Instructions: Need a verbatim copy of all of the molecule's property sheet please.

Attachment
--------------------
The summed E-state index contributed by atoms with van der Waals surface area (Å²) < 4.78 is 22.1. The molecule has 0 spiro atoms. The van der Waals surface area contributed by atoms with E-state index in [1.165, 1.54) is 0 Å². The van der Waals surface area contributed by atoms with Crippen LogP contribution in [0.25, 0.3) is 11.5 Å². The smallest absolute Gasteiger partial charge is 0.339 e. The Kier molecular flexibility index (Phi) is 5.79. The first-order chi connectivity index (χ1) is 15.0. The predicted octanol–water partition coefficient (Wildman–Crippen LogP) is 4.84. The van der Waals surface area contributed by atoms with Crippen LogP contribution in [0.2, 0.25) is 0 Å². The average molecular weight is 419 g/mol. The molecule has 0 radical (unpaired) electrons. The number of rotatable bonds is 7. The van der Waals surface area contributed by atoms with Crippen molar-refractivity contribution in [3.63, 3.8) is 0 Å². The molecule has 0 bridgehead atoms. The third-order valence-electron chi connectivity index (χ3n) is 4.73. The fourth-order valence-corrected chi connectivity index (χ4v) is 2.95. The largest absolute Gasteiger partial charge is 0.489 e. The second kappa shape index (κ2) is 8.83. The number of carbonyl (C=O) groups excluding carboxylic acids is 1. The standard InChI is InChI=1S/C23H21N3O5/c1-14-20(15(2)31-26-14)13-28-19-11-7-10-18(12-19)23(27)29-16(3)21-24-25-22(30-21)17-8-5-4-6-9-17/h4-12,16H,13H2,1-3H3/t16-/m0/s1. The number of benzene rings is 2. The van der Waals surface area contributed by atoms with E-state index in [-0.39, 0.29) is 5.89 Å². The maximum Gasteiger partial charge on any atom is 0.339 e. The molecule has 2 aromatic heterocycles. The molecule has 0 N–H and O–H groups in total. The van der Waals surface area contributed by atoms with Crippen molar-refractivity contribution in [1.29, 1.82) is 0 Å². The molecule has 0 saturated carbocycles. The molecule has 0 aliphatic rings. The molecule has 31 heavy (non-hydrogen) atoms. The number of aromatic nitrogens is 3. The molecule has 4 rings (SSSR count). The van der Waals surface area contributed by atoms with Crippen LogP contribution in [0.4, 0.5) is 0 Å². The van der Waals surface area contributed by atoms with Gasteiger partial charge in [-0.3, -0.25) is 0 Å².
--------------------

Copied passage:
The summed E-state index contributed by atoms with van der Waals surface area (Å²) < 4.78 is 22.1. The molecule has 0 spiro atoms. The van der Waals surface area contributed by atoms with E-state index in [1.165, 1.54) is 0 Å². The van der Waals surface area contributed by atoms with Crippen LogP contribution in [0.25, 0.3) is 11.5 Å². The smallest absolute Gasteiger partial charge is 0.339 e. The Kier molecular flexibility index (Phi) is 5.79. The first-order chi connectivity index (χ1) is 15.0. The predicted octanol–water partition coefficient (Wildman–Crippen LogP) is 4.84. The van der Waals surface area contributed by atoms with Crippen LogP contribution in [0.2, 0.25) is 0 Å². The average molecular weight is 419 g/mol. The molecule has 0 radical (unpaired) electrons. The number of rotatable bonds is 7. The van der Waals surface area contributed by atoms with Crippen molar-refractivity contribution in [3.63, 3.8) is 0 Å². The molecule has 0 bridgehead atoms. The third-order valence-electron chi connectivity index (χ3n) is 4.73. The fourth-order valence-corrected chi connectivity index (χ4v) is 2.95. The largest absolute Gasteiger partial charge is 0.489 e. The second kappa shape index (κ2) is 8.83. The number of carbonyl (C=O) groups excluding carboxylic acids is 1. The standard InChI is InChI=1S/C23H21N3O5/c1-14-20(15(2)31-26-14)13-28-19-11-7-10-18(12-19)23(27)29-16(3)21-24-25-22(30-21)17-8-5-4-6-9-17/h4-12,16H,13H2,1-3H3/t16-/m0/s1. The number of benzene rings is 2. The van der Waals surface area contributed by atoms with E-state index in [-0.39, 0.29) is 5.89 Å². The maximum Gasteiger partial charge on any atom is 0.339 e. The molecule has 2 aromatic heterocycles. The molecule has 0 N–H and O–H groups in total. The van der Waals surface area contributed by atoms with Crippen molar-refractivity contribution in [1.29, 1.82) is 0 Å². The molecule has 0 saturated carbocycles. The molecule has 0 aliphatic rings. The molecule has 31 heavy (non-hydrogen) atoms. The number of aromatic nitrogens is 3. The molecule has 4 rings (SSSR count). The van der Waals surface area contributed by atoms with Crippen LogP contribution in [0.4, 0.5) is 0 Å². The van der Waals surface area contributed by atoms with Gasteiger partial charge in [-0.3, -0.25) is 0 Å².